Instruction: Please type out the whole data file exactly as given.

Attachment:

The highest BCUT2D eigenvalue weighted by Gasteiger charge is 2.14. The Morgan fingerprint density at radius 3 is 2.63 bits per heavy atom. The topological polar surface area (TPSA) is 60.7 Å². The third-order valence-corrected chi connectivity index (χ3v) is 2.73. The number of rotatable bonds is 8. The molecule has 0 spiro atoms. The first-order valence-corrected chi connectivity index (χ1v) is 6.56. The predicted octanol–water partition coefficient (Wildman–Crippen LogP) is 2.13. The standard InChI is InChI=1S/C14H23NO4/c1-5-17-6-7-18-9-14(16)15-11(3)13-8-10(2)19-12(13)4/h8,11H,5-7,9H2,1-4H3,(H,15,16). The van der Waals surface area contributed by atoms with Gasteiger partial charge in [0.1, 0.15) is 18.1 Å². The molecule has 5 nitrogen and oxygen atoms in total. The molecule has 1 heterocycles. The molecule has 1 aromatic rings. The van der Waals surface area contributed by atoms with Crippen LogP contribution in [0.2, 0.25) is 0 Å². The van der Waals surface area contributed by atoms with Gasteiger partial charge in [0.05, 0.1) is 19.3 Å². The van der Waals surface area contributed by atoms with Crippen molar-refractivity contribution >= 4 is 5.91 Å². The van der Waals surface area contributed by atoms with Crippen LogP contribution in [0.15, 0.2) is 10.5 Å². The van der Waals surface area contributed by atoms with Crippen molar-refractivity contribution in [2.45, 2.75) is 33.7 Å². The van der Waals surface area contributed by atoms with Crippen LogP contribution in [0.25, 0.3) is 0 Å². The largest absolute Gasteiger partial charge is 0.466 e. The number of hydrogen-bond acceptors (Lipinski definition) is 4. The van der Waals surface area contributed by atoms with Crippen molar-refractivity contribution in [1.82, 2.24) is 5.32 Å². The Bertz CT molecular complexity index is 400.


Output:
The highest BCUT2D eigenvalue weighted by Gasteiger charge is 2.14. The Morgan fingerprint density at radius 3 is 2.63 bits per heavy atom. The topological polar surface area (TPSA) is 60.7 Å². The third-order valence-corrected chi connectivity index (χ3v) is 2.73. The number of rotatable bonds is 8. The molecule has 0 spiro atoms. The first-order valence-corrected chi connectivity index (χ1v) is 6.56. The predicted octanol–water partition coefficient (Wildman–Crippen LogP) is 2.13. The standard InChI is InChI=1S/C14H23NO4/c1-5-17-6-7-18-9-14(16)15-11(3)13-8-10(2)19-12(13)4/h8,11H,5-7,9H2,1-4H3,(H,15,16). The van der Waals surface area contributed by atoms with Gasteiger partial charge in [0.1, 0.15) is 18.1 Å². The molecule has 5 nitrogen and oxygen atoms in total. The molecule has 1 heterocycles. The molecule has 1 aromatic rings. The van der Waals surface area contributed by atoms with Crippen LogP contribution in [0.2, 0.25) is 0 Å². The van der Waals surface area contributed by atoms with Gasteiger partial charge in [0.05, 0.1) is 19.3 Å². The van der Waals surface area contributed by atoms with Crippen molar-refractivity contribution >= 4 is 5.91 Å². The van der Waals surface area contributed by atoms with Crippen LogP contribution in [0.15, 0.2) is 10.5 Å². The van der Waals surface area contributed by atoms with Crippen molar-refractivity contribution in [2.45, 2.75) is 33.7 Å². The van der Waals surface area contributed by atoms with Crippen LogP contribution in [0.25, 0.3) is 0 Å². The largest absolute Gasteiger partial charge is 0.466 e. The number of hydrogen-bond acceptors (Lipinski definition) is 4. The van der Waals surface area contributed by atoms with Crippen molar-refractivity contribution in [1.82, 2.24) is 5.32 Å². The Bertz CT molecular complexity index is 400.